A New Day With No Mistakes In It

WEEK 1

Naps, naps, naps and more naps.

It is really hard to be somewhere at 8 AM everyday. I am going to have to modify my life!

My first week of Case was an orientation. You know how they are—-lots of information you won’t really remember completely. New names, new faces and the awkwardness when you fail to remember someone’s name or the small talk that ensues when you just don’t know someone. It is strange to start over again with people my age and even much older, but at the same time, it is very exciting. This is a new chapter of my life and it feels fresh.

There is a quote in Anne of Green Gables, “Isn’t it nice to think that tomorrow is a new day with no mistakes in it?”

Yes, it is quite nice to think that tomorrow is new and fresh, and that is how my life feels right now. I can start anew and hopefully make less of the mistakes I made in college.

Cleveland public transportation is interesting…it exists but it isn’t the most practical. Buses don’t run exactly on time like, and unlike Chicago they run much less often. I have a car here, but parking is also really expensive. I am definitely trying to be mindful of how much money I spend while in med school. Loans and debt are  very real things. I  am still figuring a lot of things out in that regard. But let’s not talk about money! Weekly highlights:

The most exciting parts of my week?

 The keynote speaker during our first day of classes.

The speaker was a reputable cardiologist at the Cleveland Clinic and spoke on how to essentially have a balanced life in med school and also about the pains of making mistakes, perfectionism, and family balance. These are all foreseeable challenges for many people—especially doctors. He once made a mistake that jeopardized the life of the patient and told us that it took years for him to forgive himself. He also asked God for forgiveness. He was a Christian. What he said really resonated with me.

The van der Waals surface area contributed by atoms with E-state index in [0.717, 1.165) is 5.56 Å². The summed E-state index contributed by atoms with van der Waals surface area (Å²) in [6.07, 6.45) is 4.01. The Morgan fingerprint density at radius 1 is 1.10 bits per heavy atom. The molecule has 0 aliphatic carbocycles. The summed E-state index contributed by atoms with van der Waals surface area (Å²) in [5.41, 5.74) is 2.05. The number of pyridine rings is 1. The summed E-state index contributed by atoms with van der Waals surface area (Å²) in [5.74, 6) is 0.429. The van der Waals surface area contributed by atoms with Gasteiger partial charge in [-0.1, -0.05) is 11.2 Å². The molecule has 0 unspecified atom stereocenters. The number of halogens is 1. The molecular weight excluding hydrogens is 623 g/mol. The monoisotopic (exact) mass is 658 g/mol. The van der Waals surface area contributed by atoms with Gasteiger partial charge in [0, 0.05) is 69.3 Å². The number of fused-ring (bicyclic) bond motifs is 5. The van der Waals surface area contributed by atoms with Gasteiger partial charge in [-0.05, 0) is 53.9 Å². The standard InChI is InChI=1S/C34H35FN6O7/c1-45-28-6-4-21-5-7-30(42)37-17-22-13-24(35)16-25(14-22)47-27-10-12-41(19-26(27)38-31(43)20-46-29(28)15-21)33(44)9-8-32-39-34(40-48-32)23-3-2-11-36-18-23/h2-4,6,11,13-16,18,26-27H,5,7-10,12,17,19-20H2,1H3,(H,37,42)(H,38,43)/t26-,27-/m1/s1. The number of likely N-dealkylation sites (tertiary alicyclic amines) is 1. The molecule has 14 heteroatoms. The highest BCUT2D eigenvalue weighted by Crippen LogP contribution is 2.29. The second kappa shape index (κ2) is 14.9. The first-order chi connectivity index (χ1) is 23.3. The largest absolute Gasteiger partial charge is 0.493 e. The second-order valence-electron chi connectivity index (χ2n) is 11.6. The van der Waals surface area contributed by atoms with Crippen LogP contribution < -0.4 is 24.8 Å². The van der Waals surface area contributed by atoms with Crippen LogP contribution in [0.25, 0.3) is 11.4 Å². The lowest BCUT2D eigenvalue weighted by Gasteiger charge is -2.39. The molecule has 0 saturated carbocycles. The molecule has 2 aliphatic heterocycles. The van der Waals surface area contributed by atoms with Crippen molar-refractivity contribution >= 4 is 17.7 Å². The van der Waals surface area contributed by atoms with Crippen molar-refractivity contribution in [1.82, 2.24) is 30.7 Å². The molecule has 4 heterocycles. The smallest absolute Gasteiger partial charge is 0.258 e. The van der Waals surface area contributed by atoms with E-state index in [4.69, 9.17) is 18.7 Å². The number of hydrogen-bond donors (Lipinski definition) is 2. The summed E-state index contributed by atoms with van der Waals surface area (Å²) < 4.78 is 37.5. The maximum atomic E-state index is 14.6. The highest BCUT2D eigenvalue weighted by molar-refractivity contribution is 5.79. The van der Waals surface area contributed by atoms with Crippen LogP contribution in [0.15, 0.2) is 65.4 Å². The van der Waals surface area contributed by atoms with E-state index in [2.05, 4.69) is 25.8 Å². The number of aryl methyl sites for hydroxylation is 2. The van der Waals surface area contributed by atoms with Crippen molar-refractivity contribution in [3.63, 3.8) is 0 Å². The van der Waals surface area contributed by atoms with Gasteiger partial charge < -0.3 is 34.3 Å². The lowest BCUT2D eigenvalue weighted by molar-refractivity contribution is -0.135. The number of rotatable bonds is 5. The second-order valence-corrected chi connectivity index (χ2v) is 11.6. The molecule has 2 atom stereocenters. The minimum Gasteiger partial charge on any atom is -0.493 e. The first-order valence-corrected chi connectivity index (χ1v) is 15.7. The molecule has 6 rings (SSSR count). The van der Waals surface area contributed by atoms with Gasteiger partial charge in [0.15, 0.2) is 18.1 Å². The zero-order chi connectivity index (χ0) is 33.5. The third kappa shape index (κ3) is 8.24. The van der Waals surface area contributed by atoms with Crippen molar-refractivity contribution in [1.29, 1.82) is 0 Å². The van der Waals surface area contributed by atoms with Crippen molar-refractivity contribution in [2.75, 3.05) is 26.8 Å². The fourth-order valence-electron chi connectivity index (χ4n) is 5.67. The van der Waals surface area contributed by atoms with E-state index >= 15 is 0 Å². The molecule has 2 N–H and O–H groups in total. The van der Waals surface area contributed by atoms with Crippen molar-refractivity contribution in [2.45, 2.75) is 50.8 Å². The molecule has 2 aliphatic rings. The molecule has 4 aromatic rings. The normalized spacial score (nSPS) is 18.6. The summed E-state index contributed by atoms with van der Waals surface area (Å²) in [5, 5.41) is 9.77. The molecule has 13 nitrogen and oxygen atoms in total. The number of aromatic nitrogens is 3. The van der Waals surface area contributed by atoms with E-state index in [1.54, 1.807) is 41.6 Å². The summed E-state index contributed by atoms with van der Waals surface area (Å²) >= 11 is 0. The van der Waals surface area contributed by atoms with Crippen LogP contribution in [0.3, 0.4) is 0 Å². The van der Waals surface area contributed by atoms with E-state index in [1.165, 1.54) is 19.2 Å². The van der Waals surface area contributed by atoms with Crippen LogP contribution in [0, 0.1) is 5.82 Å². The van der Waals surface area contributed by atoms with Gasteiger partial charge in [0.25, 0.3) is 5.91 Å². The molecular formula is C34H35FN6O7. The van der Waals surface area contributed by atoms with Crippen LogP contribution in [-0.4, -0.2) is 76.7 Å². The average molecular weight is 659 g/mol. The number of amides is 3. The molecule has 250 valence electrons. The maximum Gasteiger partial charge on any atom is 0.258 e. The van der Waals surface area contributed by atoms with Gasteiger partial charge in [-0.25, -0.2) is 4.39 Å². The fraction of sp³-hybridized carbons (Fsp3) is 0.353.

Tomorrow may be new with no mistakes in it, but once we make those mistakes we must find away to move forward with solemnity, wisdom and hope.

Apparently people at Case marry each other.

One of the society deans said to us, “Look to your right. Look to your left. In 4 years, 20% of you will be married to each other.” May this be my portion. Amen.

 Zumba.

I had a really amazing Zumba instructor back in Chicago, so I was a little apprehensive about how I’d work out with a new instructor. Although, I will have to adjust, I had a wonderful time! I will keep on coming back. Apparently, there are multiple Zumba instructors here and I look forward to seeing all of their various styles of teaching. It was also a great way to meet other Med Students! I am working on starting a Zumba med school group. I’ve been to Zumba three times so far, and each day there are more people! This is definitely a thing.

 The White Coat Ceremony.

Surreal if anything. I have been given this symbol of medical professionalism, but kind of do not think I deserve it yet. Inside, I feel unchanged but really everything is changing. The world will see me a bit differently now as I am officially a medical student, and I now have this crazy responsibility to learn. One of the speakers said that now we do not learn only for ourselves but for everyone—our future patients especially and that’s just crazy to conceive of at this point. How much studying is enough? This isn’t just for a test but for something bigger and that’s very overwhelming.

It was really nice to see my family once again after a few days. We went to Buffalo Wild Wings shortly after the ceremony to watch the FIFA final, and that was a fabulous idea despite the tragic result. Family is so important, and boy, do I take it for granted.

I really hope that I can forge new ones in the good old city of Cleveland.

Severance Hall for the White Coat Ceremony
Severance Hall for the White Coat Ceremony
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